The Crisis of Israelite Religion: Transformation of Religious Tradition in Exilic and Post-Exilic Times

By Bob Becking; Marjo C. A. Korpel | Go to book overview

Lester L. Grabbe Hull — United Kingdom


Israel's Historical Reality after the Exile

It has been stated that during the Bosnian war, the American news media omitted the Croats from their reportage. It was supposedly because the public could understand two opposing sides, the Bosnian Muslims and the Bosnian Serbs, but that having a three-sided situation was just too complicated for your average American to handle. Whether this is really true, I do not know, but as you are aware, there is nothing that we Europeans enjoy more than laughing at American foibles. If I might be so bold as to paraphrase Mr Bennett, “What are Americans for?”1

Before we laugh too hard, however, I cannot really say that reportage in the UK was necessarily much better. The fact is that the human mind often prefers stereotype to reality. Reality is infinitely detailed and extremely complex. Although we scholars may disdain the common herd, we are by no means immune to attachment to our own stereotypes and oversimplifications — to our own myths. And scholars have no greater myth than the belief in the Tightness of their own individual theories or their past positions taken on various issues. We all know of scholars whose devotion to a particular theory has blinded them to what is plain to the rest of us. However, occasionally a favoured theory has become so broken-winded that we can no longer ride it, at which point we make a virtue of necessity by abandoning it — especially if someone else originated it in the first place — and pointing out that we are always ready to change our minds if the facts demand it.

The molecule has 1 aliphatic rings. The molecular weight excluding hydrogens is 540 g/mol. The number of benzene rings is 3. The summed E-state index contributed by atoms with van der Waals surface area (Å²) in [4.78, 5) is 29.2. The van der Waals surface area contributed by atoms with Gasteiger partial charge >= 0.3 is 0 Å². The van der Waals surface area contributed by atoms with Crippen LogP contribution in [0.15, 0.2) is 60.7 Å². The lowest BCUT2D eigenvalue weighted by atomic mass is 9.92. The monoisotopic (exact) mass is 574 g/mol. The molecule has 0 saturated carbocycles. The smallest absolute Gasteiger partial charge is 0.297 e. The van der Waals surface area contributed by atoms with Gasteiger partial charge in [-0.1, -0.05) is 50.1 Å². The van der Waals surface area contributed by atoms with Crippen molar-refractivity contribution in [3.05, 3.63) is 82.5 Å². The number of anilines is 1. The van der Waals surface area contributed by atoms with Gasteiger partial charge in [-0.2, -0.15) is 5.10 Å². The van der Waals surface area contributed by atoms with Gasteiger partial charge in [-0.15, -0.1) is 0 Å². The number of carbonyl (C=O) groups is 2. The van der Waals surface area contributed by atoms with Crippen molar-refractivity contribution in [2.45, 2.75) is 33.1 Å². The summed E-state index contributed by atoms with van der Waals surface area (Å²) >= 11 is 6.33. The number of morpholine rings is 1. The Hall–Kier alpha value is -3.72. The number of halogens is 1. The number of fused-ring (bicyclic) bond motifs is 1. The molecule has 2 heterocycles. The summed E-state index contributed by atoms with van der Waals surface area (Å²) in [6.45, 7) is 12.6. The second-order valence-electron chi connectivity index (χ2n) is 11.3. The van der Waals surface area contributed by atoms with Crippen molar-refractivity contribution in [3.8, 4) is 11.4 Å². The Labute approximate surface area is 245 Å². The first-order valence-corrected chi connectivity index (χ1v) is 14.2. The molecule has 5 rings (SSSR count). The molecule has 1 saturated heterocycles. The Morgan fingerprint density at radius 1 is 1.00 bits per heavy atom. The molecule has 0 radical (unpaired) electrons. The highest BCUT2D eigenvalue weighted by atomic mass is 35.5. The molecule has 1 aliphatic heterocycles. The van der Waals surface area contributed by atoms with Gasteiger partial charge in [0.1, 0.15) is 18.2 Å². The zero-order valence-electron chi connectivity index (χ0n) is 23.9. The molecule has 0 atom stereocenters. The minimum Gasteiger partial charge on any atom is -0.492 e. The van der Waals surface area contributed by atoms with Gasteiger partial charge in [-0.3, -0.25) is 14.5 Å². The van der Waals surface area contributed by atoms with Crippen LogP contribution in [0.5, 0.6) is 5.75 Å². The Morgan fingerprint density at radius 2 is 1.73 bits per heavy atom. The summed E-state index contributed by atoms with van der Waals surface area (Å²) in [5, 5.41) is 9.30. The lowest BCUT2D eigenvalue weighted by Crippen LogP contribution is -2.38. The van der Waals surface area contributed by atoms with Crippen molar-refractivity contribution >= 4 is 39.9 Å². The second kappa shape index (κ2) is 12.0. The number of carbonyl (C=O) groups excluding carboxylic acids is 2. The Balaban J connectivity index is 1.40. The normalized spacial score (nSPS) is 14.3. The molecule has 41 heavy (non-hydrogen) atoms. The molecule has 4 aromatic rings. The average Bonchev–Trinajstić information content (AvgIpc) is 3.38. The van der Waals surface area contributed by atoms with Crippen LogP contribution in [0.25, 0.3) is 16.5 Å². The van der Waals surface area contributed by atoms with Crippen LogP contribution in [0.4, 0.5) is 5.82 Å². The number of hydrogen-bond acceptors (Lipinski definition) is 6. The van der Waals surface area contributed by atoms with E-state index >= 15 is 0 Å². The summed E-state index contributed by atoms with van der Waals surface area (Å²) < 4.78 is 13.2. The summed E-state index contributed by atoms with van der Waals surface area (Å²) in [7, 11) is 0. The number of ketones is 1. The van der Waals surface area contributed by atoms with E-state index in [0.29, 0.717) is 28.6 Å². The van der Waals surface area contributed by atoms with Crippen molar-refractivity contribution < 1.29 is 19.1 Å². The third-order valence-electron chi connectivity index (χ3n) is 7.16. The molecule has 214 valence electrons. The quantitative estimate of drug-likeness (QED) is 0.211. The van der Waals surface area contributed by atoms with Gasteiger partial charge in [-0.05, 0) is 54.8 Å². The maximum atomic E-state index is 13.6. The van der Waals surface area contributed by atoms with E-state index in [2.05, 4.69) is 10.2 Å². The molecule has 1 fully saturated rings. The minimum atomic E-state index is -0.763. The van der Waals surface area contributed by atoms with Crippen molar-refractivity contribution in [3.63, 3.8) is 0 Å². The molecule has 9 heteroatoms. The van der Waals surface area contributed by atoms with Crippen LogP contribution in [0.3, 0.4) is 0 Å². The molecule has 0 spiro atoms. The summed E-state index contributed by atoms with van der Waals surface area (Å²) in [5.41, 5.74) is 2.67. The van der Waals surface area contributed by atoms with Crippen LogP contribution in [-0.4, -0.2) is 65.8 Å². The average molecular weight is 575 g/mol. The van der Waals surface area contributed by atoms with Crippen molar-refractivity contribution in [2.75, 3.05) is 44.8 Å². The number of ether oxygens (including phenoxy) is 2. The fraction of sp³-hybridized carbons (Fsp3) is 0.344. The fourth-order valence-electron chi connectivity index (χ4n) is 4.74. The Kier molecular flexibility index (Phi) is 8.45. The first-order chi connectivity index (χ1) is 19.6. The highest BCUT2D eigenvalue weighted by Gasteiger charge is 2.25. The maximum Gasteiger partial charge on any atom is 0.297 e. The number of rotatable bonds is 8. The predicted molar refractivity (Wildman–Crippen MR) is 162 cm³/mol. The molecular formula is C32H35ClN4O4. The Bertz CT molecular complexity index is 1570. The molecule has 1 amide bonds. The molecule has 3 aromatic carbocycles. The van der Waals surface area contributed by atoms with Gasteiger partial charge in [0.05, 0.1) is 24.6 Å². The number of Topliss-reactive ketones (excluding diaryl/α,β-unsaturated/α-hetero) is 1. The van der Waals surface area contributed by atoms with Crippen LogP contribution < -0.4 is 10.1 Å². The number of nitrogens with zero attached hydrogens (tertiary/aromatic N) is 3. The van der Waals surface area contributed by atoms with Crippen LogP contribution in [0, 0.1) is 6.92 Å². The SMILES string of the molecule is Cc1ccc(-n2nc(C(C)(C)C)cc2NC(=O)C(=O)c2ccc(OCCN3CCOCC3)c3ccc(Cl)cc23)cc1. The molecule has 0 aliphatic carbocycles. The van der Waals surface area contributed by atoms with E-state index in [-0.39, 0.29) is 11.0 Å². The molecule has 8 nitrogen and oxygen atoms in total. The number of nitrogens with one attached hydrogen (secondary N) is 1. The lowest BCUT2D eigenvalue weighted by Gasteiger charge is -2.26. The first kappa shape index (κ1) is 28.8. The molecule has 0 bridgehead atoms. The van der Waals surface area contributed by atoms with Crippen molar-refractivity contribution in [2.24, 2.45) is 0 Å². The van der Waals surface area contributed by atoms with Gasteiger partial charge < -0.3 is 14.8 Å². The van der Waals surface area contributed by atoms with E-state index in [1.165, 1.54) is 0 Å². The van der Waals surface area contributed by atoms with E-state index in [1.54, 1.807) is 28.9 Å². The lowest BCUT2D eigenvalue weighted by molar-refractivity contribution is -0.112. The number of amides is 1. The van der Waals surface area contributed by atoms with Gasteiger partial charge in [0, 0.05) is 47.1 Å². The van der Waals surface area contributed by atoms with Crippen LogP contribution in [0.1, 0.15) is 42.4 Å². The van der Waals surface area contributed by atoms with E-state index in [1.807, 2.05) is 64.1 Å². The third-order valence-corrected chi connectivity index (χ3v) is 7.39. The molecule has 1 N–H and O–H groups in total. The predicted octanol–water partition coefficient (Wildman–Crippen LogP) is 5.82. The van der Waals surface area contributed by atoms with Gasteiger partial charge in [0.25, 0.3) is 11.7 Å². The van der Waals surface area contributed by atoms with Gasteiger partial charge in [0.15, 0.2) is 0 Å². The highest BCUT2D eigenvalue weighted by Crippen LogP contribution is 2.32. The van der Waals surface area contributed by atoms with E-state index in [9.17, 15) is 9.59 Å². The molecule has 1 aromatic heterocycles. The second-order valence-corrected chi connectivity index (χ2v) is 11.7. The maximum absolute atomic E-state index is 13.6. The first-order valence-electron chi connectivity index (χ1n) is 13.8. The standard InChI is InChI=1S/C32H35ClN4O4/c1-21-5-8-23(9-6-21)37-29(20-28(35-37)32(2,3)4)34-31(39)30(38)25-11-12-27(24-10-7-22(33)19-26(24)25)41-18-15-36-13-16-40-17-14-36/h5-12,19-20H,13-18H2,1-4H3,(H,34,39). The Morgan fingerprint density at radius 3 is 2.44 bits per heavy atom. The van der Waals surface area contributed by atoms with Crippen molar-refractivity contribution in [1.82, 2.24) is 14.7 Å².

The theme of this conference is continuity and discontinuity in religion. As the first paper in this conference, it is my duty to map out a broad overview which will touch on many areas of concern. It seems to have been my lot a number of times recently to try to survey large areas and digest them for others.2 To attempt to give

1 J. Austen, Pride and Prejudice (1913; ed. R.W. Chapman), Oxford 1926, 364; Mr Bennett says to Elizabeth, “For what do we live, but to make sport for our neighbours, and laugh at them in our turn?”

2 See my Judaism from Cyrus to Hadrian, vol. 1: Persian and Greek Periods; vol. 2: Roman Period, Minneapolis 1992 (British edition in one-volume paperback, London 1994); Leviticus (OTGu), Sheffield 1993; Priests, Prophets, Diviners, Sages: A Socio-historical Study of Religious Specialists in Ancient Israel, Valley Forge, PA 1995; An Introduction to First Century Judaism: Jewish Religion and History in the Second Temple Period, Edinburgh 1996; Wisdom of Solomon (Guides to Apocrypha and Pseudepigrapha), Sheffield 1997; “The Book of Leviticus”, Currents in Research: Biblical Studies 5 (1997), 91–110.

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